Peter Wagner, executive director of the Prison Policy Initiative, was doubtful that the Justice Department’s decision would cause other agencies to drop their use of private prisons.
“What they are saying is, since we need to close some prisons, why not close the private ones?” Mr. Wagner said. “This is like not renewing the magazine subscription that you don’t read.
“One government choosing to not use private prisons in the future is not going to make the smallest dent in mass incarceration,” he added.
The drop in revenue stream for the private prison companies, however, could give “the smallest bit of ammo to states to say, ‘Maybe you should negotiate better contracts,’” Mr. Wagner said.
At its peak in 2013, about 15 percent of federal inmates, or 30,000 people, were housed in facilities run by private companies. The Bureau of Prisons spent $639 million in fiscal 2014 to run 14 contract prisons.
Officials with Corrections Corporation of America, one of the largest private prison companies in the country, said Bureau of Prisons facilities make up only 7 percent of their overall business.
Corrections Corporation of America spokesman Jonathan Burns took issue with the Department of Justice’s reliance on the findings of the inspector general report to back up the decision.
“The findings simply don’t match up to the numerous independent studies that show our facilities to be equal or better with regard to safety and quality, or the excellent feedback we get from our partners at all levels of government,” he said.
The Bureau of Prisons already declined to renew a $29 million contract for 1,200 beds at Cibola Correctional Center in New Mexico. Ms. Yates noted in Thursday’s memo that another existing contract was revised to lower the number of beds needed at private prisons from 10,800 beds to 3,600. She said the reduction would end the housing of inmates at three separate private prison facilities and by May would reduce the number of federal inmates held in private prisons to fewer than 14,200 inmates.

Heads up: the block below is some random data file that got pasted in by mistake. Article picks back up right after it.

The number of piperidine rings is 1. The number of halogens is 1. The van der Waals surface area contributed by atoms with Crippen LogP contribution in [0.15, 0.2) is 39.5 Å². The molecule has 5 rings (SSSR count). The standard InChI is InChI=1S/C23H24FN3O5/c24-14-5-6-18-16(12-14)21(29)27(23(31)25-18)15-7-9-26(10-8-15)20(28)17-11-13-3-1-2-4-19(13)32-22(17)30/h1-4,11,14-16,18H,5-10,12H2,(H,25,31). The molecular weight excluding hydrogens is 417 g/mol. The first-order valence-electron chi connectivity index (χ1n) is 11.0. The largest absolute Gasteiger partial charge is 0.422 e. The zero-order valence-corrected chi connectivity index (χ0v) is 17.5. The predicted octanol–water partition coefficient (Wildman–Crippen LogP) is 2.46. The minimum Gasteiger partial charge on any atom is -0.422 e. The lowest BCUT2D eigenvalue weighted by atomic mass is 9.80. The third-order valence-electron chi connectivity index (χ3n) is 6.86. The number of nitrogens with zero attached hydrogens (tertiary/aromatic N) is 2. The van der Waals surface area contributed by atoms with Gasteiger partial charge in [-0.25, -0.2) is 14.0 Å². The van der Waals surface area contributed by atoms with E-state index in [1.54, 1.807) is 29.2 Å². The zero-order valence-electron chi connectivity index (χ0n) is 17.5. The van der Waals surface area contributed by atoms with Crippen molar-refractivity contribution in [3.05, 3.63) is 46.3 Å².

Inmates housed at the private prisons where contracts are not being renewed are not guaranteed to be moved back into facilities run by the Bureau of Prisons.
“Some will be absorbed, some will be moved to other private facilities, some of the reduction takes into account empty beds due to population reduction,” said a Justice Department official, speaking on background.
One of the private facilities slated for a reduction in population is the Giles W. Dalby Correctional Institution in Post, Texas, which is overseen by Management and Training Corp. Spokesman Issa Arnita said the company is disappointed to hear about the Department of Justice’s decision, and pointed to Bureau of Prisons statistics released last year that showed it cost less to house an inmate in a privately run prison than in a publicly run low-, medium- or high-security prison.
“Contract prisons have long provided valuable, cost efficient, and effective services to the BOP,” Mr. Issa said. “If the DOJ’s decision to end the use of contract prisons were based solely on declining inmate populations, there may be some justification, but to base this decision on cost, safety and security, and programming is wrong.”
By: Andrea Noble